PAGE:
The COVID-19 pandemic was fertile ground for conspiracy theories and misinformation on Twitter, and Bill Gates was a frequent target. A new study, which analyzes well-known conspiracy theories about the role of Bill Gates during the pandemic is published in Cyberpsychology, Behavior, and Social Networking.

K. Hazel Kwon, Ph.D., from the Walter Cronkite School of Journalism and Mass Communication, Arizona State University, and co-authors analyzed 313,088 tweets surrounding Bill Gates over a nine-month period in 2020.

The investigators define conspiracy theories as "explanatory narratives about the ultimate causes of significant social and political events, with claims of secret plots by powerful actors."

The findings showed that each conspiracy theory is not an isolated event; instead, they are highly dynamic and interwoven. "Most conspiracy theories that emerged in our dataset were complementary to one another," stated the investigators. "Such findings allude that individuals' beliefs in one conspiracy theory may reinforce another, which leads to more sharing behaviors in digital space."


user_dan t1_jcb0q8j wrote

The paper tries to paint a picture that Bill Gates was the center of the pandemic conspiracies. The Bill Gates stuff was limited to a small slice of the COVID disinformation campaign.

The social media discussions about Bill Gates were never organic. No one/bot wakes up one day with a Gates conspiracy and it goes viral. The catalyst is always a mainstream article or interview with or mentioning Bill Gates. From there, bigger influencers / bots pick it up and run with it until the trending spike dissipates.

The paper is looking at the train caboose in isolation and trying to come up with reasons for it's speed.


DamonFields t1_jcbki8w wrote

Bots are automated, cheap alternatives to trolls.


4RCH43ON t1_jcci5kw wrote

The irony that it’s always propaganda bots balancing Gates should not be lost on anyone. Critique the man if you must, but never go full Alex Jones, and woe upon those who just parrot the bots. I honestly can’t imagine living trapped inside such a web of lies, expect in the fact that most who are thus afflicted are often oblivious to their simple-minded gullibility and ignorance, if anything, they often believe the opposite. To have such certainty, and yet be so terribly wrong…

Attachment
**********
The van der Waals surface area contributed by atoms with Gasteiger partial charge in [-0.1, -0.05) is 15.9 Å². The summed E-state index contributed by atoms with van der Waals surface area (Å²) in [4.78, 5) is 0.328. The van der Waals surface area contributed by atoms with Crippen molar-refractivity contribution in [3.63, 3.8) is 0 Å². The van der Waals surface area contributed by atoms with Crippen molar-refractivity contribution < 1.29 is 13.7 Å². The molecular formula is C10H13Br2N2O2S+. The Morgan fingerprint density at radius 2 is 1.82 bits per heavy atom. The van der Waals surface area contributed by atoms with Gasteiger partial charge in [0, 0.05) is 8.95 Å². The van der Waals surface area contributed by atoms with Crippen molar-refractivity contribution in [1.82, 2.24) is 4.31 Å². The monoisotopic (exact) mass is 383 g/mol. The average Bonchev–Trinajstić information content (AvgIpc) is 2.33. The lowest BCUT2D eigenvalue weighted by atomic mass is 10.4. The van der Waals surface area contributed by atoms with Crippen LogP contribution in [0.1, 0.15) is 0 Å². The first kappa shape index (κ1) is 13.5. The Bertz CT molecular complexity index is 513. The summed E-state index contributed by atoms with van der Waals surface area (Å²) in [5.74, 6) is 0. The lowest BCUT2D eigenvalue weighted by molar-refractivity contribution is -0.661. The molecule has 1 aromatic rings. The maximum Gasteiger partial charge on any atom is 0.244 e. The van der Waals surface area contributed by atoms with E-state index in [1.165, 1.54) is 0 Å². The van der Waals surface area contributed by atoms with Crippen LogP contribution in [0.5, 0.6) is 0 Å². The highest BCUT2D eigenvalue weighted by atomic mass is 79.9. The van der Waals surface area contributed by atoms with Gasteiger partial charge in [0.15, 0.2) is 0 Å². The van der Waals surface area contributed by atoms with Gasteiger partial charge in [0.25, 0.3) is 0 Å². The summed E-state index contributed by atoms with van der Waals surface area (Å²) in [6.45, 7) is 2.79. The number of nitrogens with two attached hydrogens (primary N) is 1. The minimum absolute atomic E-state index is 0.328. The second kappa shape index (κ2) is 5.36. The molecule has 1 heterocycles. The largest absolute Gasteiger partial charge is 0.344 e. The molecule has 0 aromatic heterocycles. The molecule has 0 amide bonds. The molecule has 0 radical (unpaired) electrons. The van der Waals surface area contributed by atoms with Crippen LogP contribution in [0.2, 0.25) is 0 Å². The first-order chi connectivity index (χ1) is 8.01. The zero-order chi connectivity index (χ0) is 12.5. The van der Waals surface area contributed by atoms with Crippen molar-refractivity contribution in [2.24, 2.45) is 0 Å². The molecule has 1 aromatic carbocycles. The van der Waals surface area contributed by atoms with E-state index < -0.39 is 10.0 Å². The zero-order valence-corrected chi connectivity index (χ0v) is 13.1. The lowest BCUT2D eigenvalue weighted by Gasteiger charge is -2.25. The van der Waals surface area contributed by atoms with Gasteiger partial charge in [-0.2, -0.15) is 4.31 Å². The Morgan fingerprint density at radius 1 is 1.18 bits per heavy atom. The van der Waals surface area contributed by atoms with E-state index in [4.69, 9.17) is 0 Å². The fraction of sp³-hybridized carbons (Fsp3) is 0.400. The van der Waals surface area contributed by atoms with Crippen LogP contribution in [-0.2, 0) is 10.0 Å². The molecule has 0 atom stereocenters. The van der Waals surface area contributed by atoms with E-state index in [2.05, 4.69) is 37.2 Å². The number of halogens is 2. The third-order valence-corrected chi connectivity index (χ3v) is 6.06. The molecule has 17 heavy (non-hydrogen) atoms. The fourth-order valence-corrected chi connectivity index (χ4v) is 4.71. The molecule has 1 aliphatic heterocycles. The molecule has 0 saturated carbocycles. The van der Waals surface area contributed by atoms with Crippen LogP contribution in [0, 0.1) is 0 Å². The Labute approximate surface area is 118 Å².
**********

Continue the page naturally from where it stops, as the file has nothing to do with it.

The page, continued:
CatchingRays t1_jcakmj1 wrote

Facebook did a thing a while back where it labeled misinformation. That looked like a good step. Once an bad story or source is found out, can a platform message users that shared it with the info/data dispelling it? Point out the nefarious actors? Along with a compassionate note about it being hard to tell sometimes? And some notes about what could have tipped them off? I know I'm asking for a lot here, but platforms have an opportunity to educate their users. Little by little improve the experience of their site overall.


Spork_Warrior t1_jcatvxd wrote

But I've come to realize some people are just followers. They will always believe what their friends believe. They will always march off the cliff because they see others doing just that. News manipulators have learned to urge these people in certain directions just by convincing them that other like-minded individuals are doing the same thing

You can try to educate and inform them, but they are somehow pre-programed to be part of the pack. That's where they are more comfortable.


CatchingRays t1_jcauatk wrote

You’re right. Everyone can’t be saved. But some can. And some is better than none. Additionally, some of the unwilling will leave the platform, making it more enjoyable for everyone else.


jintro t1_jcclv53 wrote

They'd just dismiss it as part of the conspiracy. And Facebook and other platforms (like Reddit) aren't in it to educate, they are in it to drive engagement. With truth or lies, they couldn't care less.